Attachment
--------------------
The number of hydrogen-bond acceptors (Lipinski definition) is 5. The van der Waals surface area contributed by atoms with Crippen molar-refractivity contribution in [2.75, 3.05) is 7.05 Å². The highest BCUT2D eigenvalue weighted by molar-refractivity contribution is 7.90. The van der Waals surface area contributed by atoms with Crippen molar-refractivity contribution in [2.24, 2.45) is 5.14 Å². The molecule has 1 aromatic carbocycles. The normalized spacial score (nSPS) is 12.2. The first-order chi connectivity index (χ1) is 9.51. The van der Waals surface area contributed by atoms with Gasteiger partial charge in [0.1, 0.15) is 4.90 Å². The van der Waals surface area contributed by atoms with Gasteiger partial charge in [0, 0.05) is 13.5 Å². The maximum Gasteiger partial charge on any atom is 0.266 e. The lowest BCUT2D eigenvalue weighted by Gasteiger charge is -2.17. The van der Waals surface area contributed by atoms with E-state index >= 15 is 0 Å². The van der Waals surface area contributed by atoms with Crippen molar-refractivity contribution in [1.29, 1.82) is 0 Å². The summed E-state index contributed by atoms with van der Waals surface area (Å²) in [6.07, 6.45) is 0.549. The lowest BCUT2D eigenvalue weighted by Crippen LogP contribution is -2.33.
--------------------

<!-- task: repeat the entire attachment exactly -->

The number of hydrogen-bond acceptors (Lipinski definition) is 5. The van der Waals surface area contributed by atoms with Crippen molar-refractivity contribution in [2.75, 3.05) is 7.05 Å². The highest BCUT2D eigenvalue weighted by molar-refractivity contribution is 7.90. The van der Waals surface area contributed by atoms with Crippen molar-refractivity contribution in [2.24, 2.45) is 5.14 Å². The molecule has 1 aromatic carbocycles. The normalized spacial score (nSPS) is 12.2. The first-order chi connectivity index (χ1) is 9.51. The van der Waals surface area contributed by atoms with Gasteiger partial charge in [0.1, 0.15) is 4.90 Å². The van der Waals surface area contributed by atoms with Gasteiger partial charge in [0, 0.05) is 13.5 Å². The maximum Gasteiger partial charge on any atom is 0.266 e. The lowest BCUT2D eigenvalue weighted by Gasteiger charge is -2.17. The van der Waals surface area contributed by atoms with E-state index >= 15 is 0 Å². The van der Waals surface area contributed by atoms with Crippen molar-refractivity contribution in [1.29, 1.82) is 0 Å². The summed E-state index contributed by atoms with van der Waals surface area (Å²) in [6.07, 6.45) is 0.549. The lowest BCUT2D eigenvalue weighted by Crippen LogP contribution is -2.33.